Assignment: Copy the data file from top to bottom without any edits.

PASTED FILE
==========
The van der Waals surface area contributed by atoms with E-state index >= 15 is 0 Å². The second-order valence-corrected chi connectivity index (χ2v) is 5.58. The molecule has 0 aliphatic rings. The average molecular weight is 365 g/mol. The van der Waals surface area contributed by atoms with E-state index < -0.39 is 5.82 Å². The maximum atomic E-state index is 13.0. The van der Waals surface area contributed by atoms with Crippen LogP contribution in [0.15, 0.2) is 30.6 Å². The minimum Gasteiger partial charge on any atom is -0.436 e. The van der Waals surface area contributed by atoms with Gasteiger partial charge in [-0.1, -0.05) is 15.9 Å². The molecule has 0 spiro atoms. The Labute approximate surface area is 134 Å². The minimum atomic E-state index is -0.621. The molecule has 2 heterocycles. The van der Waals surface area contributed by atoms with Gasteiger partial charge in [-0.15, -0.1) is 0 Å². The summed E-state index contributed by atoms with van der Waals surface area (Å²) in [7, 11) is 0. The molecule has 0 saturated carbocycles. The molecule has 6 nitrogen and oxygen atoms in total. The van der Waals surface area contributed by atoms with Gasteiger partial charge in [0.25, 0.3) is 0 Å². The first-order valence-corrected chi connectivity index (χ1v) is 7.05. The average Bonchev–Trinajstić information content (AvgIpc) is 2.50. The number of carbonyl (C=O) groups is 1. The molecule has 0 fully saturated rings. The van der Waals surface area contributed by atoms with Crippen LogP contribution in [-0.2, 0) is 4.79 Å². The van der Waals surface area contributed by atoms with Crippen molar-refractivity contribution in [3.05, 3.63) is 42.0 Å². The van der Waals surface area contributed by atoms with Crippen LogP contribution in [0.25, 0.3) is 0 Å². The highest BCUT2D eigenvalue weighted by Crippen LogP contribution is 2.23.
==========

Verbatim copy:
The van der Waals surface area contributed by atoms with E-state index >= 15 is 0 Å². The second-order valence-corrected chi connectivity index (χ2v) is 5.58. The molecule has 0 aliphatic rings. The average molecular weight is 365 g/mol. The van der Waals surface area contributed by atoms with E-state index < -0.39 is 5.82 Å². The maximum atomic E-state index is 13.0. The van der Waals surface area contributed by atoms with Crippen LogP contribution in [0.15, 0.2) is 30.6 Å². The minimum Gasteiger partial charge on any atom is -0.436 e. The van der Waals surface area contributed by atoms with Gasteiger partial charge in [-0.1, -0.05) is 15.9 Å². The molecule has 0 spiro atoms. The Labute approximate surface area is 134 Å². The minimum atomic E-state index is -0.621. The molecule has 2 heterocycles. The van der Waals surface area contributed by atoms with Gasteiger partial charge in [-0.15, -0.1) is 0 Å². The summed E-state index contributed by atoms with van der Waals surface area (Å²) in [7, 11) is 0. The molecule has 0 saturated carbocycles. The molecule has 6 nitrogen and oxygen atoms in total. The van der Waals surface area contributed by atoms with Gasteiger partial charge in [0.25, 0.3) is 0 Å². The first-order valence-corrected chi connectivity index (χ1v) is 7.05. The average Bonchev–Trinajstić information content (AvgIpc) is 2.50. The number of carbonyl (C=O) groups is 1. The molecule has 0 fully saturated rings. The van der Waals surface area contributed by atoms with Crippen LogP contribution in [-0.2, 0) is 4.79 Å². The van der Waals surface area contributed by atoms with Crippen molar-refractivity contribution in [3.05, 3.63) is 42.0 Å². The van der Waals surface area contributed by atoms with Crippen LogP contribution in [0.25, 0.3) is 0 Å². The highest BCUT2D eigenvalue weighted by Crippen LogP contribution is 2.23.